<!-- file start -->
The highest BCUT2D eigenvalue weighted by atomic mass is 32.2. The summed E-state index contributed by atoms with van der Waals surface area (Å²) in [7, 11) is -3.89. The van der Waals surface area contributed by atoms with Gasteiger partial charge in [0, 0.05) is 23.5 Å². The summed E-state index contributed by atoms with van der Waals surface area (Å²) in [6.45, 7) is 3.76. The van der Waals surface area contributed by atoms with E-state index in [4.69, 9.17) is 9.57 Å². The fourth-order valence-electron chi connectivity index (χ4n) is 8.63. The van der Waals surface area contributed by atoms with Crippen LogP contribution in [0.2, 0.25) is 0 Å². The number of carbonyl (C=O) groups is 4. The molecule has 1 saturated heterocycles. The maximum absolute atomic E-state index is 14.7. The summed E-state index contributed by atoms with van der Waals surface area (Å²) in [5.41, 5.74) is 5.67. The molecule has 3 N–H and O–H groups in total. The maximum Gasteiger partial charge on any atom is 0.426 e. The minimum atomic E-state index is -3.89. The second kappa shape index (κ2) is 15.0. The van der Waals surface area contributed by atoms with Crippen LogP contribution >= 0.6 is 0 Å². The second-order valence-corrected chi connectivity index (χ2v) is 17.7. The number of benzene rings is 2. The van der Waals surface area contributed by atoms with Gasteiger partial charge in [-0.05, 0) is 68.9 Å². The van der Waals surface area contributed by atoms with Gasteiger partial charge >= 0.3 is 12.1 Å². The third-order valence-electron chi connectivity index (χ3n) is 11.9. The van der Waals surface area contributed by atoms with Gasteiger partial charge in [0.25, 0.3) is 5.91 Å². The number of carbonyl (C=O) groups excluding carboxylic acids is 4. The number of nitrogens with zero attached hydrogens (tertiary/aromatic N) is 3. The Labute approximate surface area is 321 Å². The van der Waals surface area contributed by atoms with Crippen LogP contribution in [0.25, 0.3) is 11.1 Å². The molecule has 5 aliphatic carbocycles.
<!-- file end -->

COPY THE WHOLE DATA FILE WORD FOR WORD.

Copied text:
The highest BCUT2D eigenvalue weighted by atomic mass is 32.2. The summed E-state index contributed by atoms with van der Waals surface area (Å²) in [7, 11) is -3.89. The van der Waals surface area contributed by atoms with Gasteiger partial charge in [0, 0.05) is 23.5 Å². The summed E-state index contributed by atoms with van der Waals surface area (Å²) in [6.45, 7) is 3.76. The van der Waals surface area contributed by atoms with E-state index in [4.69, 9.17) is 9.57 Å². The fourth-order valence-electron chi connectivity index (χ4n) is 8.63. The van der Waals surface area contributed by atoms with Crippen LogP contribution in [0.2, 0.25) is 0 Å². The number of carbonyl (C=O) groups is 4. The molecule has 1 saturated heterocycles. The maximum absolute atomic E-state index is 14.7. The summed E-state index contributed by atoms with van der Waals surface area (Å²) in [5.41, 5.74) is 5.67. The molecule has 3 N–H and O–H groups in total. The maximum Gasteiger partial charge on any atom is 0.426 e. The minimum atomic E-state index is -3.89. The second kappa shape index (κ2) is 15.0. The van der Waals surface area contributed by atoms with Crippen LogP contribution >= 0.6 is 0 Å². The second-order valence-corrected chi connectivity index (χ2v) is 17.7. The number of benzene rings is 2. The van der Waals surface area contributed by atoms with Gasteiger partial charge in [-0.05, 0) is 68.9 Å². The van der Waals surface area contributed by atoms with Gasteiger partial charge >= 0.3 is 12.1 Å². The third-order valence-electron chi connectivity index (χ3n) is 11.9. The van der Waals surface area contributed by atoms with Gasteiger partial charge in [0.25, 0.3) is 5.91 Å². The number of carbonyl (C=O) groups excluding carboxylic acids is 4. The number of nitrogens with zero attached hydrogens (tertiary/aromatic N) is 3. The Labute approximate surface area is 321 Å². The van der Waals surface area contributed by atoms with Crippen LogP contribution in [0.25, 0.3) is 11.1 Å². The molecule has 5 aliphatic carbocycles.